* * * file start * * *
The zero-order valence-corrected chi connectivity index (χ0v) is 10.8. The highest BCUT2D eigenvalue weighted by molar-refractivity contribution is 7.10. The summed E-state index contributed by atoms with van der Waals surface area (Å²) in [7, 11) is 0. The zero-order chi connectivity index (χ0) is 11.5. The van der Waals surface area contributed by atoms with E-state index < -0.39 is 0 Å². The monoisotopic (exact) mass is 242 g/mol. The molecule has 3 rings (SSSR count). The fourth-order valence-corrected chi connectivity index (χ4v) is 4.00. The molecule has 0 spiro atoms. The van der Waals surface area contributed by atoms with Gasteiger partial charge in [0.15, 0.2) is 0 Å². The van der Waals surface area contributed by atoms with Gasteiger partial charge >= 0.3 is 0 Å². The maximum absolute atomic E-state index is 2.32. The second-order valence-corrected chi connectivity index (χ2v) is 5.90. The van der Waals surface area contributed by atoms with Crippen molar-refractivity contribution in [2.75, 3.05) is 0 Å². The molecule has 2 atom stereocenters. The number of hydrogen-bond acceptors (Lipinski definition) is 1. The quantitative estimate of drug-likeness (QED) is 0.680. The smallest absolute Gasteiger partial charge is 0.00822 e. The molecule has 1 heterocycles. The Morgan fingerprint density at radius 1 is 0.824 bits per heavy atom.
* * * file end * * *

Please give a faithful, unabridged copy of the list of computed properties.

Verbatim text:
The zero-order valence-corrected chi connectivity index (χ0v) is 10.8. The highest BCUT2D eigenvalue weighted by molar-refractivity contribution is 7.10. The summed E-state index contributed by atoms with van der Waals surface area (Å²) in [7, 11) is 0. The zero-order chi connectivity index (χ0) is 11.5. The van der Waals surface area contributed by atoms with E-state index < -0.39 is 0 Å². The monoisotopic (exact) mass is 242 g/mol. The molecule has 3 rings (SSSR count). The fourth-order valence-corrected chi connectivity index (χ4v) is 4.00. The molecule has 0 spiro atoms. The van der Waals surface area contributed by atoms with Gasteiger partial charge in [0.15, 0.2) is 0 Å². The van der Waals surface area contributed by atoms with Gasteiger partial charge >= 0.3 is 0 Å². The maximum absolute atomic E-state index is 2.32. The second-order valence-corrected chi connectivity index (χ2v) is 5.90. The van der Waals surface area contributed by atoms with Crippen molar-refractivity contribution in [2.75, 3.05) is 0 Å². The molecule has 2 atom stereocenters. The number of hydrogen-bond acceptors (Lipinski definition) is 1. The quantitative estimate of drug-likeness (QED) is 0.680. The smallest absolute Gasteiger partial charge is 0.00822 e. The molecule has 1 heterocycles. The Morgan fingerprint density at radius 1 is 0.824 bits per heavy atom.